"Narcissists ascribe a higher value to themselves than to others, who are described as being incompetent or inept (Akhtar & Thomson, 1982). The characters on stage are contemptuous and contemptible (Gabbard, 1998; Ryle & Kerr, 2002)" (Dimaggio et al., 2007, page 33).  Jaymes' desire for a dominant role required Cheri to be submissive.  Although often functioning as an omnipotent tyrant, Jaymes' dynamics are rooted in fear.  "When narcissists feel weak, they become afraid the other might subjugate them, expel them from the elite, or punish them for something they fear they have done. This can cause them dissociated fantasies about aggression or hypochondriac worries, states that are so unpleasant that they fight to avoid experiencing them, the simplest way being to remain in the grandiose state or to switch off their emotions (Dimaggio et al., 2002; Horowitz, 1989; Young, Klosko, & Weishaar, 2003). The other does not like feeling despised, and this is likely to reactivate the competition between self and other. When the other fails to reflect the self's grandiosity, the fragile characters take the place of the superior ones in the I-position and leave the subject at the mercy of the tyrant" (Dimaggio et al., 2007, page 34).   

If Cheri refuses to submit to Jaymes, or contests his superiority, Jaymes experiences that as potentially being exposed as being needy or fragile.  The narcissist may not tolerate these feelings or being seen as weak to the degree that he may disassociate, triggering subsequent negative reactions and choices.  Dimaggio in discussing psychoanalysts who tend towards narcissism said, "When narcissists find themselves in difficult situations, they experience an unpleasant arousal, which automatically drives them to get close to the other for protection. In normal individuals, this activation of the attachment system surfaces in consciousness in the form of appropriate emotions (weakness or a need for consolation). This is not the case with persons with narcissistic features: With the activation of attachment, they appear cold, tense, and self-reliant and are not consciously aware of any emotions connected with their need for attention (Bowlby, 1988; Dimaggio et al., 2002; Jellema, 2000). The pattern most likely to emerge is symmetrical to the one just described: Self-reliant self/Distant and indifferent other. Gabbard (1998) noted that analysts frequently react with boredom, as they see themselves restricted to a satellite role by a client claiming to be self-sufficient. Modell (1984) observed how such clients seem to be enclosed in a cocoon and protect themselves from psychical distress with a nonrelationship defense. It is difficult for the 'vulnerable child' (Young et al., 2003) aspect of the self to surface in consciousness; while looking unconsciously for support, an individual will paradoxically claim to be self-sufficient (Dimaggio et al., 2002). The result is that others fail to provide the self with the necessary attention (which, in any case, it denies wanting), and this confirms its tacit expectations about being rejected. The self now feels neglected and angry, and this results in the other being less able or less motivated to provide assistance, which leaves the self in the initial state of neglect (Fiscalini, 1994)" (Dimaggio et al., 2007, page 34-35).  Cheri often senses Jaymes wanting nurturing from her, but is put off by his cold icy disconnection.  Other times, when she tries to be supportive or soothing, he pushes her away or shuts down.  Jaymes gives her the silent treatment.  As he stonewalls her, eventually Cheri decides that slamming herself against his emotionally stoic barriers is too pointless and frustrating.  Her subsequent withdrawal confirms Jaymes' expectations of not being understood or cared for.  

Yet there are other times for Jaymes and Cheri when they seem very much in sync.  This happens when the partner meets the narcissistic needs of the individual.  In this dynamic, Cheri is a "good" partner to Jaymes.  Jaymes values her and Cheri basks in his appreciation.  "Mutual idealization and recognition, a sort of ideal cohabitation enhancing the worth, power, and omnipotence of both the self and the other (Kohut, 1971, 1977; Ornstein, 1998). Ryle and Kerr (2002) defined this interactive procedure as going from admired to admiring. The self feels admired by the other, and this ensures cohesiveness and boosts the idea that the self is exceptional. The self is able to admire the other, who takes on the functions of an ideal mentor and helps the former to achieve a high standing. In an initial phase, therefore, the self admires the other and grants him or her a special status, while the other lets the narcissist feel reciprocated. A leader might, for example, let him or herself be idealized by a follower, who, in turn, convinces him or herself that he or she is the leader's favorite disciple… If the other stops admiring or expresses detachment, criticism, or its own needs, however, the self feels betrayed and humiliated and reacts angrily with a claim to the attention that it is now missing. At this point either the other becomes submissive, there is a return to the same ranking as before, and the self reenters the grandiose state, or else the other shuts out and rejects the self. For example, when a boss favors a third person professionally, a person with a narcissistic trait will demand a recognition that the boss is no longer prepared to give, and the scene is set for the relationship to break up. As a result, the idealizing cycle generally lasts only a short time" (Dimaggio et al., 2007, page 35).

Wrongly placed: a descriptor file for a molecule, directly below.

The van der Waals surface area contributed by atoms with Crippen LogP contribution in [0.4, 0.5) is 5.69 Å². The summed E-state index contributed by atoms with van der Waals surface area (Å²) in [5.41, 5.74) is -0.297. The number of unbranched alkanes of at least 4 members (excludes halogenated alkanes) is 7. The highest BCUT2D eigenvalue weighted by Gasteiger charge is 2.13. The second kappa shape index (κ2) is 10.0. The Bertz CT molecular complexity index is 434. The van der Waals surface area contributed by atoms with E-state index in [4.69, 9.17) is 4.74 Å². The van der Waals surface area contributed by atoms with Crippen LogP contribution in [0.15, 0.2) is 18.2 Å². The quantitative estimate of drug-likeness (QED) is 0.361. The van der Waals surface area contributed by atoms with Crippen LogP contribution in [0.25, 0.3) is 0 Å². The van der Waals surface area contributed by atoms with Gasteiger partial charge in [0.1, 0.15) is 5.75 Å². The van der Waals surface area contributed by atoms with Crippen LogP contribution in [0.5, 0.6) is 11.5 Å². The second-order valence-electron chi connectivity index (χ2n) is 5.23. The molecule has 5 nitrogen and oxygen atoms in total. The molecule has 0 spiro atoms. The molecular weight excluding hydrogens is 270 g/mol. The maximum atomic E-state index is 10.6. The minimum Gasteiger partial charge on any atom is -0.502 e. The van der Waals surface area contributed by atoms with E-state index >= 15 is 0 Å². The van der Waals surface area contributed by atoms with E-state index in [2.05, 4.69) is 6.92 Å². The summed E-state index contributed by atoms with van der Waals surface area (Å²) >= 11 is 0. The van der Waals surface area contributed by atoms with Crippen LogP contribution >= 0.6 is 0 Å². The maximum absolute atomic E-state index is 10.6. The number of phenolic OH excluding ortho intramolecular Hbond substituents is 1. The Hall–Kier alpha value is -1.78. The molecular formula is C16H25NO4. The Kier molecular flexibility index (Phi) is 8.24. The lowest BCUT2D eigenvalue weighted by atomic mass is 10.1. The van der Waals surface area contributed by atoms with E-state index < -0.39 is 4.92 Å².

Cheri reminisced about how she was so taken by Jaymes' personality and energy when they first met.  She felt that she had been very supportive of Jaymes, and that she had contributed to his becoming successful.  Jaymes admitted begrudgingly that Cheri had been supportive of him.  His reluctance to fully acknowledge Cheri's involvement and contributions to his success come from his grandiosity and entitlement.  Although he could identify or confirm the ways she had helped, overly effusive acknowledgment of her role diminished his specialness.  That is, he has achieved because he deserved it- not because of others actions.  Cheri had been awestruck by his charisma early in their relationship.  While she still admired Jaymes' energy and personality, she was now aware of his darker and less attractive aspects as well.  In addition, her positive sense of self had grown a great deal, so her awe had been replaced with a more realistic perception of Jaymes and her self-evaluations.  Jaymes reminisced longingly of how much more "supportive" Cheri had been without admitting that she had been unsophisticated and undemanding.  He spoke of support but he actually wanted her to be unconditionally accepting and deferential again.  As Cheri wanted to integrate her evolving self into the relationship, Jaymes wanted to reverse time and go back to the early relationship.

3056 Castro Valley Blvd., #82
Castro Valley, CA 94546
Ronald Mah, M.A., Ph.D.
Licensed Marriage & Family Therapist, MFT32136
office: (510) 582-5788
fax: (510) 889-6553